Appalachia Granny Pap Seasons

Spring in Brasstown

spring-of-the-year-in-Appalachia

Spring has surely arrived in Brasstown. I know there’ll be a few more cold spells before the heat of summer arrives to stay, but Spring is abounding every where you look in Wilson Holler and on down through the settlement of Brasstown.

Apple-blooms-in-Brasstown

There’s more fruit trees than you count in full bloom, including my own two apple trees.

Texas-Rose

Granny’s yellow rose is a riot of color spilling over onto her back porch and into the yard.

daffodils-speak-of-the-past

The second flush of later blooming daffodils are shining their cheery faces all around and birds are singing a new song of glory.

Spring is a symbol for new birth. The whole world seems to come alive anew each spring. But if one looks closely they can see the past trying its best to push right along side the rebirth of nature.

I see it in the clumps of daffodils growing in seemingly odd places like by roadsides and deep in the woods. They shout a calling from those who once called the area home and planted them in hopes of a brighter future.

One clump between here and Granny’s tells of my own past.

I remember it like it was yesterday although it was well over fifteen years ago.

It all started with me wishing we could pave our steep driveway. Somewhere along the discussion The Deer Hunter explained to me if we paved it we could never hope to enlarge our small yard because heavy equipment would tear the road up.

Before I knew it we’d decided to forgo the paved driveway in favor of a larger yard. A larger yard would mean a place for the girls to have a swing set, to ride bikes, and more importantly a place to grow a garden.

For days I tried to dig up every flower I had and move them into the woods between here and Pap’s so that the grading wouldn’t kill them and I could move them back once the job was completed.

With my moving job nearly done, Pap had one of his spells that caused me to make a mad dash to the VA Hospital in Asheville in the middle of the night.

It was a hairy ride with Pap dealing with great pain and me trying to hurry without killing us in the process.

I remember afterwards Uncle Henry said “You shouldn’t have taken him that far. You should have taken him to Murphy Medical.” I said “If I had he’d still be there with them trying to figure out what was wrong with him.”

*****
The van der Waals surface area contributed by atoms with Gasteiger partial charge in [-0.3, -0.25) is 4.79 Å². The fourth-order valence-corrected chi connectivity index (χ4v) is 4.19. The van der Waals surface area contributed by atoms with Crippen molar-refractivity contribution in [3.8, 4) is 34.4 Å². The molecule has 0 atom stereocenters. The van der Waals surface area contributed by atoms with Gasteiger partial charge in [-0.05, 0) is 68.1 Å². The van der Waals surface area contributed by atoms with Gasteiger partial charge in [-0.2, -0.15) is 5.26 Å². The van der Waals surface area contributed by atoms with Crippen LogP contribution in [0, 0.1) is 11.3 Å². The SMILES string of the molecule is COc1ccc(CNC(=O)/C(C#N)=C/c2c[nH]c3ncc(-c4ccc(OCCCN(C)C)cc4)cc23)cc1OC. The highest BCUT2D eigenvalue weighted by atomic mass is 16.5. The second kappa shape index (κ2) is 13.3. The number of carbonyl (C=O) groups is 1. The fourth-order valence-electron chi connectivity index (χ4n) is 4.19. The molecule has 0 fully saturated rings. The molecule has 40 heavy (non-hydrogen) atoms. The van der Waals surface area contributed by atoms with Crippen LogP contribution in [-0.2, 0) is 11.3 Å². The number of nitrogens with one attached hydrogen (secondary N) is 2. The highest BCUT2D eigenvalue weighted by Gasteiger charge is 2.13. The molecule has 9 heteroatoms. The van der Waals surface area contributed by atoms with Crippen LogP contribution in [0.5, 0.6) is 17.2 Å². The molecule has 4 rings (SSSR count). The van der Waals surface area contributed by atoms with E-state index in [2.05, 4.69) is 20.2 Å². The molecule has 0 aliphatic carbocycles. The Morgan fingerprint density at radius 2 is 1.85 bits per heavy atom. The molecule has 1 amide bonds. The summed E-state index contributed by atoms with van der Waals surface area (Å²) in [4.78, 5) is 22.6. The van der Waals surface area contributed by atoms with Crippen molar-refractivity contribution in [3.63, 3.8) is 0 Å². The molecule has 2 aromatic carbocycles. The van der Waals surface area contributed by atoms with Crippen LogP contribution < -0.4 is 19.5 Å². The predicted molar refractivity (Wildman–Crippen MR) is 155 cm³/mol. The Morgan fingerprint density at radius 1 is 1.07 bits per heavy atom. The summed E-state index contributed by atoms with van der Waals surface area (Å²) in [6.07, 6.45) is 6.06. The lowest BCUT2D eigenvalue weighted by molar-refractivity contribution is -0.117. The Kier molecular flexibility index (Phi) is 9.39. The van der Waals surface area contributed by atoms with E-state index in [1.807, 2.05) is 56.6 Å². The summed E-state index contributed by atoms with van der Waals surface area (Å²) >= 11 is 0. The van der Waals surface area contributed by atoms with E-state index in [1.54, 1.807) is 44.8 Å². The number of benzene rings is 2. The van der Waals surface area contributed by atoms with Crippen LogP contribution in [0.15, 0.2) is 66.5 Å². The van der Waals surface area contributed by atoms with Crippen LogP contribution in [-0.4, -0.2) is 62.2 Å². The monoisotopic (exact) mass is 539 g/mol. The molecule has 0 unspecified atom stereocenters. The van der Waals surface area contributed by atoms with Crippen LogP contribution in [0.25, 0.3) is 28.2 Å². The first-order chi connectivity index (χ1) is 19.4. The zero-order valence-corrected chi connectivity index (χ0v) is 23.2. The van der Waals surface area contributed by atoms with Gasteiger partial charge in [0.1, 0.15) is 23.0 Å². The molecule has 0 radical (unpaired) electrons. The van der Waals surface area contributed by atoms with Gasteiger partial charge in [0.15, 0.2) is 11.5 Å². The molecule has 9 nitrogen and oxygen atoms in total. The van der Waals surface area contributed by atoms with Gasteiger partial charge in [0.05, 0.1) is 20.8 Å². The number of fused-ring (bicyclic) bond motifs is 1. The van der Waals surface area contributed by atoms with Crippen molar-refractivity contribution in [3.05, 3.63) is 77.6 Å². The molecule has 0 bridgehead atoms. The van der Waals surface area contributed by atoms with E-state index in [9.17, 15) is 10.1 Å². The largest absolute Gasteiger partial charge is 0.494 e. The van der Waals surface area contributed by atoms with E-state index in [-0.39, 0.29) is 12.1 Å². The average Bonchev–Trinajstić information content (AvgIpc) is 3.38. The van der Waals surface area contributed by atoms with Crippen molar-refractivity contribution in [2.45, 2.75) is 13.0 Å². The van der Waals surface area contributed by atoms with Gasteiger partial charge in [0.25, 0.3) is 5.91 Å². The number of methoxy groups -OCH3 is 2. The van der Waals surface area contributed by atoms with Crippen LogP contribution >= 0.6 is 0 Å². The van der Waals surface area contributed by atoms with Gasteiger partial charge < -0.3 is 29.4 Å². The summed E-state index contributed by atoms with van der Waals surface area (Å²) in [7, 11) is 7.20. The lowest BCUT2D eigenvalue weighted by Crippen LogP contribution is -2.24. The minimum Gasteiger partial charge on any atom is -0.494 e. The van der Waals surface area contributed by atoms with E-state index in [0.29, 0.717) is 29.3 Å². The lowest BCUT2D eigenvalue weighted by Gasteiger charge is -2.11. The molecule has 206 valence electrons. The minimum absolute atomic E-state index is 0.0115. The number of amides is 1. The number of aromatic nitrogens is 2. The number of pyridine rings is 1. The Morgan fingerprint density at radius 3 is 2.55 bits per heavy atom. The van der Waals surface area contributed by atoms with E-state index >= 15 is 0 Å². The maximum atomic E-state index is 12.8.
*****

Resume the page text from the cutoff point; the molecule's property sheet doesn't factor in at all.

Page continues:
The VA diagnosed Pap with an infected pancreas, gave him medicine by IV, and some meds to take home, and by 3:00 a.m. we were on our way back to Brasstown.

I’ve never in my life been so sleepy as I was that night. I pinched my leg all the way through Nantahala Gorge trying to keep myself awake. I gave up the fight in Marble and pulled over leaving Pap to drive the rest of the way home. When I told The Deer Hunter he said “My Lord I think I would have drove the rest of the way if I’d made it that far.” But I couldn’t have driven one more mile without closing my eyes.

As you might imagine I went straight to bed when I got home. I slept like the dead until The Deer Hunter woke me up to tell me they were almost finished grading out the yard. I couldn’t believe the progress they made while I slept inside the house.

Every year when Spring makes its entrance in Brasstown I notice the daffodils in the woods that I somehow missed when I retrieved my other flowers all those years ago and I think of the goodness of life. The greening of the mountains, flowers blooming, bees buzzing, birds tweeting, Granny, Pap, The Deer Hunter, and the little girls Chatter and Chitter once were.

Tipper

Appalachian Cooking Class details

Come cook with me!

MOUNTAIN FLAVORS – TRADITIONAL APPALACHIAN COOKING
Location: John C. Campbell Folk School – Brasstown, NC
Date: Sunday, June 23 – Saturday, June 29, 2019
Instructors: Carolyn Anderson, Tipper Pressley

Experience the traditional Appalachian method of cooking, putting up, and preserving the bounty from nature’s garden. Receive hands-on training to make and process a variety of jellies, jams, and pickles for winter eating. You’ll also learn the importance of dessert in Appalachian culture and discover how to easily make the fanciest of traditional cakes. Completing this week of cultural foods, a day of bread making will produce biscuits and cornbread. All levels welcome.

Along with all that goodness Carolyn and I have planned a couple of field trips to allow students to see how local folks produce food for their families. The Folk School offers scholarships you can go here to find out more about them. For the rest of the class details go here.

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15 Comments

  • Reply
    Aaron Patterson
    April 16, 2019 at 7:49 pm

    There is a dark and shady hollow a couple miles out from “downtown” Sharon and there must be couple hundred buckeye trees in bloom. Most are red blooms but a few are creamy white. I guess they must like shade because it’s mighty shady down there.

  • Reply
    Quinn
    April 16, 2019 at 3:24 pm

    What a story! I’m glad you and Pap made it home safe that night, and you must have been done in to sleep through a grader outside your house!
    Here is was just a whisper above freezing when I got up this morning, but yesterday I saw the first tiny edges of violet leaves breaking through the earth to join the hyacinth and tulip bulbs that are slowly putting up leaves. A couple of warm days in a row and everything will be rushing into green, I think.
    Oh, and I also have a Kerria japonica, though I’ve never heard it called a yellow rose – or anything at all, actually. It was here when I bought the place, and I only found out what it was when I looked it up a few years ago. It’s hardy, that’s for sure – it’s survived me and the critters!